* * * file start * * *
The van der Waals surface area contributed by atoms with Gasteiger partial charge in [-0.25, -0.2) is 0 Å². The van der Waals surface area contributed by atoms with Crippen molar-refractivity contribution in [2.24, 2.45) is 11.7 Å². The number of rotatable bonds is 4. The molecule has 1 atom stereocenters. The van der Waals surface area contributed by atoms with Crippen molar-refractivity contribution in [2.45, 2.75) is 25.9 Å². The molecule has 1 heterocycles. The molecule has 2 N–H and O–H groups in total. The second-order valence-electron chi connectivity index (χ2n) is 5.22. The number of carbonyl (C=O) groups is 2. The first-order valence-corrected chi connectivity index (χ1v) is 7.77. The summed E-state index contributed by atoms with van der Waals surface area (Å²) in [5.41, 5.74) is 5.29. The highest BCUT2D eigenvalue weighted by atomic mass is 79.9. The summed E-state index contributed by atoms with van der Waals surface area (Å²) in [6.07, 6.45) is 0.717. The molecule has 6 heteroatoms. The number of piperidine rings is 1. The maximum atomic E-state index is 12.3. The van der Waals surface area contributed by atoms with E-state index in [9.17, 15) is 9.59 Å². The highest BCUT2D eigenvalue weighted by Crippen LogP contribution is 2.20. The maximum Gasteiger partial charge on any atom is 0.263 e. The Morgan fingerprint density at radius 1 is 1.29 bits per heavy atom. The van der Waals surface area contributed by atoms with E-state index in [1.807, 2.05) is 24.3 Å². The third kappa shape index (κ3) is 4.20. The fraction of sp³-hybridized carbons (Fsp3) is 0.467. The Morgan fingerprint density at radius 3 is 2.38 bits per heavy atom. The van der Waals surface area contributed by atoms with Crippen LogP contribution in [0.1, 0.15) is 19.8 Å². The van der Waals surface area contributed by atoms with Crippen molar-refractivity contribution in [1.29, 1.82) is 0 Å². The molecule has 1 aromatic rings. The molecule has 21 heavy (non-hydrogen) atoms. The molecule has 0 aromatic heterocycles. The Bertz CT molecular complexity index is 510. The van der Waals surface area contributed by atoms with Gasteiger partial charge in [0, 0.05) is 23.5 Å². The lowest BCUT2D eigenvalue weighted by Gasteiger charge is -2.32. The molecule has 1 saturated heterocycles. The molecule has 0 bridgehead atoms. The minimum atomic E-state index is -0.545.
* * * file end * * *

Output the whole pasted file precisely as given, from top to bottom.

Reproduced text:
The van der Waals surface area contributed by atoms with Gasteiger partial charge in [-0.25, -0.2) is 0 Å². The van der Waals surface area contributed by atoms with Crippen molar-refractivity contribution in [2.24, 2.45) is 11.7 Å². The number of rotatable bonds is 4. The molecule has 1 atom stereocenters. The van der Waals surface area contributed by atoms with Crippen molar-refractivity contribution in [2.45, 2.75) is 25.9 Å². The molecule has 1 heterocycles. The molecule has 2 N–H and O–H groups in total. The second-order valence-electron chi connectivity index (χ2n) is 5.22. The number of carbonyl (C=O) groups is 2. The first-order valence-corrected chi connectivity index (χ1v) is 7.77. The summed E-state index contributed by atoms with van der Waals surface area (Å²) in [5.41, 5.74) is 5.29. The highest BCUT2D eigenvalue weighted by atomic mass is 79.9. The summed E-state index contributed by atoms with van der Waals surface area (Å²) in [6.07, 6.45) is 0.717. The molecule has 6 heteroatoms. The number of piperidine rings is 1. The maximum atomic E-state index is 12.3. The van der Waals surface area contributed by atoms with E-state index in [9.17, 15) is 9.59 Å². The highest BCUT2D eigenvalue weighted by Crippen LogP contribution is 2.20. The maximum Gasteiger partial charge on any atom is 0.263 e. The Morgan fingerprint density at radius 1 is 1.29 bits per heavy atom. The van der Waals surface area contributed by atoms with E-state index in [1.807, 2.05) is 24.3 Å². The third kappa shape index (κ3) is 4.20. The fraction of sp³-hybridized carbons (Fsp3) is 0.467. The Morgan fingerprint density at radius 3 is 2.38 bits per heavy atom. The van der Waals surface area contributed by atoms with Crippen LogP contribution in [0.1, 0.15) is 19.8 Å². The van der Waals surface area contributed by atoms with Crippen molar-refractivity contribution in [1.29, 1.82) is 0 Å². The molecule has 1 aromatic rings. The molecule has 21 heavy (non-hydrogen) atoms. The molecule has 0 aromatic heterocycles. The Bertz CT molecular complexity index is 510. The van der Waals surface area contributed by atoms with Gasteiger partial charge in [0, 0.05) is 23.5 Å². The lowest BCUT2D eigenvalue weighted by Gasteiger charge is -2.32. The molecule has 1 saturated heterocycles. The molecule has 0 bridgehead atoms. The minimum atomic E-state index is -0.545.